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For sale: Prep sports

Posted: August 12, 2009 9:53 p.m.
Updated: August 13, 2009 4:55 a.m.
 
The change

When the Jumpman logo first hit Nike shoes in 1988, the sale was on.

It was a simple label that was emblazoned on the Air Jordan III sneaker, with Michael Jordan’s hanging silhouette about to dunk a basketball.

It turned out to be a slam dunk for the company, and by the end of his career, it was Jordan’s profitability as much as his play that made him transcendent.

Sports was ushered into an era of commercialism, where marketability was as important as making it to the playoffs, and image as important as amassing victories.

Sports became big business.

The trickle-down effect eventually reached high school athletics.

And why wouldn’t it?

Professional athletes, by and large, come from the college ranks. College athletes come from the high school ranks.

If the stakes were considerably higher in pro sports, they were bound to rise in college sports. That meant high school sports were bound for the same fate.

People want to know about the stars of tomorrow.

So why wouldn’t there be more people showing up? More attention paid to the athletes? More media coverage? More showcase events?

More money at stake?

“It’s become a business, and people profit off the kids,” says Golden Valley co-athletic director Chris Printz. “That’s unfortunate.”

It may be unfortunate, but it’s also a reality.

Community events, like football Friday nights or afternoons at the baseball diamond, were always passionate and well-attended. That hasn’t changed.

They’ve just been given a brighter spotlight and a louder voice.

Offseason camps and tournaments have existed for a couple decades.

It’s just there are more of them now.

“There are more year-round opportunities for coverage,” says Mark Tennis, executive editor of ESPN’s CalHiSports.com. “Some of that is fueled by the interest in high school sports in general, and some is fueled by the interest of advertisers trying to reach all the kids.”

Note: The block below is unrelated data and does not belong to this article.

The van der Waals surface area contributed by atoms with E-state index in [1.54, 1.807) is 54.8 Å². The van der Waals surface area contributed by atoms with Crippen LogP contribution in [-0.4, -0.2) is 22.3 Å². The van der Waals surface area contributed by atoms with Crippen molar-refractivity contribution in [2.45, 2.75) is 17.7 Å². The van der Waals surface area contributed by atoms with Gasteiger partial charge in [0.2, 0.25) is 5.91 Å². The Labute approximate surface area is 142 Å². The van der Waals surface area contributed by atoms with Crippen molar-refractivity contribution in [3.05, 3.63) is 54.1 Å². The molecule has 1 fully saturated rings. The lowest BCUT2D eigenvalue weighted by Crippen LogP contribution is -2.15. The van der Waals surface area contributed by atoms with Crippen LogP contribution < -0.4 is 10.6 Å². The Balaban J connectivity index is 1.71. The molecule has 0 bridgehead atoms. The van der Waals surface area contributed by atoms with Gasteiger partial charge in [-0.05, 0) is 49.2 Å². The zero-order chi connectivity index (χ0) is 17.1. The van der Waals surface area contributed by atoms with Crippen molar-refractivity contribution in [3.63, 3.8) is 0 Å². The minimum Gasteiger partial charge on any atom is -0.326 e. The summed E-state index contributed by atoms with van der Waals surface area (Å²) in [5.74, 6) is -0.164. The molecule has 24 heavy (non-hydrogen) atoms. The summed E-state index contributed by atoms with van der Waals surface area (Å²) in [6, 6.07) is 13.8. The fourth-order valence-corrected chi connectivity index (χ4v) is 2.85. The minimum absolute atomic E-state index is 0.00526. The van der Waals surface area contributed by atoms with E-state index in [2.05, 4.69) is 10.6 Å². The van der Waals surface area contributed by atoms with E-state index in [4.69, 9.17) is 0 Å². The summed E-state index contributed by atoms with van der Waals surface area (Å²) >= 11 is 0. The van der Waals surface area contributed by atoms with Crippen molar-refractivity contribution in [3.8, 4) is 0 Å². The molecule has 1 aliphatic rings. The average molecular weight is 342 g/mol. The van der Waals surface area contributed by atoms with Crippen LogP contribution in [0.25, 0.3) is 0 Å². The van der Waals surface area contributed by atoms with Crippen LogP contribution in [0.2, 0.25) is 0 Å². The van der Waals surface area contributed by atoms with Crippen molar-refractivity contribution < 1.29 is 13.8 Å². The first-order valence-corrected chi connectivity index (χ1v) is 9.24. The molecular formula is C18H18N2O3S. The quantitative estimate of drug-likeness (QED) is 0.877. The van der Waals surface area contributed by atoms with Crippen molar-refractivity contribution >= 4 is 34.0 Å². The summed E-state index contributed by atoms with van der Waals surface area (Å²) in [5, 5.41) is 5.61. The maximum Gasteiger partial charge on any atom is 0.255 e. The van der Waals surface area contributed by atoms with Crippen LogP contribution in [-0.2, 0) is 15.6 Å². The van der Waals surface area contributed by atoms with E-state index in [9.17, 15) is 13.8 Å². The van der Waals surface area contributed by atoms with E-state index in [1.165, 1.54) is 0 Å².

High school sports are as big as they’ve ever been, and their popularity will likely continue to grow.

For fans, that means it’s time to pony up.

The gate

Only two sports charge a gate in the Foothill League – football and basketball.

That can place a big strain on the rest of an athletic program.

“Those are the only two revenue-generating sports,” Printz says, “and they have to fund the other 16 sports. They cover everything, and the cost of high school sports is astronomical.”

The costs include game officials, security personnel, transportation and non-district coaches. Unless people volunteer, the schools might also have to pay for people who work the concessions stands or run the clock.

All told, Golden Valley spent about $167,000 on its athletic program in 2008-09, and figures like that are a huge burden in today’s economy.

“The problem is that schools are struggling like every other entity in America right now,” Printz says.

Last year, Printz says Golden Valley brought in around $9,000 from basketball and around $24,000 from football.

Saugus athletic director Kevin Miner says the money brought in by the Centurions is poured into the Associated Student Body budget, where it is used to help fund other sports and student activities.